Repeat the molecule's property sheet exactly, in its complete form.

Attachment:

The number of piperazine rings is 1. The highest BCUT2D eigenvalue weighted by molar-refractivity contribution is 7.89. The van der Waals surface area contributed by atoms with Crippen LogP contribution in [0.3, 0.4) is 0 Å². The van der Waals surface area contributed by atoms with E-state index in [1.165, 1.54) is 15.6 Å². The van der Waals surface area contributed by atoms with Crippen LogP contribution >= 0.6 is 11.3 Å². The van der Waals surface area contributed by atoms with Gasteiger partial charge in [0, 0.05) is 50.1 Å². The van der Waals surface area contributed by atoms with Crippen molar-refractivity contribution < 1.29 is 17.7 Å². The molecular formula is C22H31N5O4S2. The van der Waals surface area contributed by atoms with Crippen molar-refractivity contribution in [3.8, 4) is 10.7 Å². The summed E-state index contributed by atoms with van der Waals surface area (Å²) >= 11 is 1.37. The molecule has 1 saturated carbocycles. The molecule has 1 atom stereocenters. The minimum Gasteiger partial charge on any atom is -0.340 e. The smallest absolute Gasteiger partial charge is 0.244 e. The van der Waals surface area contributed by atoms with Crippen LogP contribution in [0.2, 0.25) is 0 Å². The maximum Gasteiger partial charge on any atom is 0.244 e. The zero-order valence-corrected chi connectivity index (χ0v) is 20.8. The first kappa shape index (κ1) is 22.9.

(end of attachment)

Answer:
The number of piperazine rings is 1. The highest BCUT2D eigenvalue weighted by molar-refractivity contribution is 7.89. The van der Waals surface area contributed by atoms with Crippen LogP contribution in [0.3, 0.4) is 0 Å². The van der Waals surface area contributed by atoms with E-state index in [1.165, 1.54) is 15.6 Å². The van der Waals surface area contributed by atoms with Crippen LogP contribution >= 0.6 is 11.3 Å². The van der Waals surface area contributed by atoms with Gasteiger partial charge in [0, 0.05) is 50.1 Å². The van der Waals surface area contributed by atoms with Crippen molar-refractivity contribution < 1.29 is 17.7 Å². The molecular formula is C22H31N5O4S2. The van der Waals surface area contributed by atoms with Crippen molar-refractivity contribution in [3.8, 4) is 10.7 Å². The summed E-state index contributed by atoms with van der Waals surface area (Å²) >= 11 is 1.37. The molecule has 1 saturated carbocycles. The molecule has 1 atom stereocenters. The minimum Gasteiger partial charge on any atom is -0.340 e. The smallest absolute Gasteiger partial charge is 0.244 e. The van der Waals surface area contributed by atoms with Crippen LogP contribution in [0.2, 0.25) is 0 Å². The maximum Gasteiger partial charge on any atom is 0.244 e. The zero-order valence-corrected chi connectivity index (χ0v) is 20.8. The first kappa shape index (κ1) is 22.9.